Update 9/26/23 at 6:06 p.m. ET: On Tuesday afternoon, Federal Communication Commission chairwoman Jessica Rosenworcel announced the agency would indeed be rolling up its sleeves and would finally attempt to reinstate net neutrality rules.
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Rosenworcel said she shared a proposal with her fell commissioners that would potentially reestablish many of the FCC’s 2015 rules that treated all broadband data equally. If agreed, the commission would vote on Oct. 19 whether to begin the rulemaking process. This includes a period of public comment before the chairwoman can make a final decision whether to bring the matter to a full vote.
“In the wake of the pandemic and the generational investment in internet access, we have a window to update our policies to make sure that the internet is not only open, but fast and fair,” Rosenworcel said in her public comments.
Original story: It’s been six years since internet service providers were granted a boon allowing them to push and pull the levers of internet speeds for any website that may not want to pay a ransom. The end to limitations of what is called net neutrality has tugged at the heartstrings of many internet advocates
According to unnamed sources who spoke to Bloomberg, the U.S. Federal Communications Commission is just about ready to announce plans to bring back net neutrality rules. It comes just a few weeks after Congress finally approved new commissioner Anna Gomez, allowing for a 3-2 Democrat majority on total FCC decision-making.
Sources reportedly briefed on planned remarks said FCC Chairwoman Jessica Rosenworcel will speak on Tuesday about the agency’s role in net neutrality. There are no details yet on how the FCC plans to restore those rules on ISPs, but if the chairwoman decides to take a combative stance, it could end up being another protracted fight against the biggest internet providers AT&T, Verizon, and Comcast.
If you need a reminder, net neutrality is the idea that ISPs need to treat all data equally and that they can’t unfairly block certain content or throttle speeds to some sites. The FCC first established these rules in 2015 by classifying them as Title II under the Communications Act of 1934, meaning internet data received protections from providers using their power to discriminate against platforms. Without net neutrality, an internet provider could charge a tax to prioritize traffic to a site or throttle traffic to a destination that doesn’t pay up. In a world where consolidation has become the norm, ISPs could also simply slow traffic to a site that’s in direct competition with one of its own properties.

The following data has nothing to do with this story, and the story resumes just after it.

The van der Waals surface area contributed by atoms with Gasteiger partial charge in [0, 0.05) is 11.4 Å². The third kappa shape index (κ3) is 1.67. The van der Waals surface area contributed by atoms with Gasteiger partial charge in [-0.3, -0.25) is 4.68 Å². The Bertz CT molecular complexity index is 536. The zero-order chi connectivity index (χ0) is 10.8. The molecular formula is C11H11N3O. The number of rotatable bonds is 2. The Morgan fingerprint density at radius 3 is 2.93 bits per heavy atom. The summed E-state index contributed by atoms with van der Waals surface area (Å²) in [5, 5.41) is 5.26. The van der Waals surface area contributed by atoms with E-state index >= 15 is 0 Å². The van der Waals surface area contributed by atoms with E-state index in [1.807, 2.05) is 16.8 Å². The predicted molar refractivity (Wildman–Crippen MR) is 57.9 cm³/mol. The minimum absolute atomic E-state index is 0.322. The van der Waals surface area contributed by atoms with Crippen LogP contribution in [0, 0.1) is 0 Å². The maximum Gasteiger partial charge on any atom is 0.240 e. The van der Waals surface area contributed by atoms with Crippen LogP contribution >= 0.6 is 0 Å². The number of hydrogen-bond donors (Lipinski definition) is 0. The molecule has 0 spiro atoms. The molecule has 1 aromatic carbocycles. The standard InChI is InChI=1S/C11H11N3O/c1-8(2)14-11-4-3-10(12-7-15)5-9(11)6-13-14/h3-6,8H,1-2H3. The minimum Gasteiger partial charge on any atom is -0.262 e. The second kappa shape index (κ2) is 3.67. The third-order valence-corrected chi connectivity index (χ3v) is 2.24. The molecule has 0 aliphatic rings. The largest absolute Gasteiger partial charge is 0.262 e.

Whether it’s enough to remove the last lingering aftertaste of former FCC commissioner Ajit Pai’s reign remains to be seen. Pai, himself a former lawyer for Verizon before starting to work with the FCC, was nominated to chairman by President Donald Trump in 2017. He took the lead in reclassifying the internet as Title I under the Communications Act. Pai tried to argue that eliminating data protections was for the best and that companies would hire more people. As expected, that didn’t end up being the case. Instead, the then-FCC chairman argued that everything was fine with their pro-corporate decision-making by going all “how do you do, fellow kids,” and sharing a video of his office doing the Harlem Shake.
Pai resigned from his position on the day of President Joe Biden’s inauguration. But for years, Biden tried and failed to install a replacement commissioner to break the 2-2 partisan gridlock left at the FCC. Before the Senate approved Gomez for her position, the new FCC had already required that the largest internet service providers break down their costs and any hidden fees to customers, something that ISPs are really not big fans of.
For years, congressional Democrats have tried and failed to enact net neutrality legislation. In 2022, some senators introduced their own legislation that would reclassify broadband as an essential service, but like the American Data Privacy and Protection Act the proposed law did not make it out of committee.
Democratic Sen. Ed Markey, who was one of the two main sponsors of last year’s net neutrality legislation, shared a public letter to Rosenworcel on Monday saying “reclassifying broadband as a Title II service” is needed for the FCC to “conduct proper oversight of broadband internet.”
The FCC would need to first conduct a vote and then host months of public comments before enacting any new regulations. In that time, ISPs are likely to gum up the works with legal action, so it could be some time before we’ll have a clear idea of what’s in store for net neutrality.